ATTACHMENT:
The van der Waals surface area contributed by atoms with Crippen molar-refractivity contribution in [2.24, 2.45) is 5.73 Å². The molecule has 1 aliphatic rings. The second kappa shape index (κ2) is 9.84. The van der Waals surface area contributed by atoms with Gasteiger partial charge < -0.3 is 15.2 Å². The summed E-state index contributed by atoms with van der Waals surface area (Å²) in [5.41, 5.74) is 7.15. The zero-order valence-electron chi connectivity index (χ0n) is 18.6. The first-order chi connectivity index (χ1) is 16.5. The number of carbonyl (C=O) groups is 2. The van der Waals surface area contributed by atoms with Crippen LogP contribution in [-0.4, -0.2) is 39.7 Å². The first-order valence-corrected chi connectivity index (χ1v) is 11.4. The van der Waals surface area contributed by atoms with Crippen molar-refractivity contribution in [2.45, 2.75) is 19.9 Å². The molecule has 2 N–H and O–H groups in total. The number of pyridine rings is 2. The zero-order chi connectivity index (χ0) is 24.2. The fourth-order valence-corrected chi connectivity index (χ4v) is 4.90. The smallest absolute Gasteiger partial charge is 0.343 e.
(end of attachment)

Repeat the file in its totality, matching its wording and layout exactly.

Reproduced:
The van der Waals surface area contributed by atoms with Crippen molar-refractivity contribution in [2.24, 2.45) is 5.73 Å². The molecule has 1 aliphatic rings. The second kappa shape index (κ2) is 9.84. The van der Waals surface area contributed by atoms with Gasteiger partial charge < -0.3 is 15.2 Å². The summed E-state index contributed by atoms with van der Waals surface area (Å²) in [5.41, 5.74) is 7.15. The zero-order valence-electron chi connectivity index (χ0n) is 18.6. The first-order chi connectivity index (χ1) is 16.5. The number of carbonyl (C=O) groups is 2. The van der Waals surface area contributed by atoms with Crippen LogP contribution in [-0.4, -0.2) is 39.7 Å². The first-order valence-corrected chi connectivity index (χ1v) is 11.4. The van der Waals surface area contributed by atoms with Crippen molar-refractivity contribution in [2.45, 2.75) is 19.9 Å². The molecule has 2 N–H and O–H groups in total. The number of pyridine rings is 2. The zero-order chi connectivity index (χ0) is 24.2. The fourth-order valence-corrected chi connectivity index (χ4v) is 4.90. The smallest absolute Gasteiger partial charge is 0.343 e.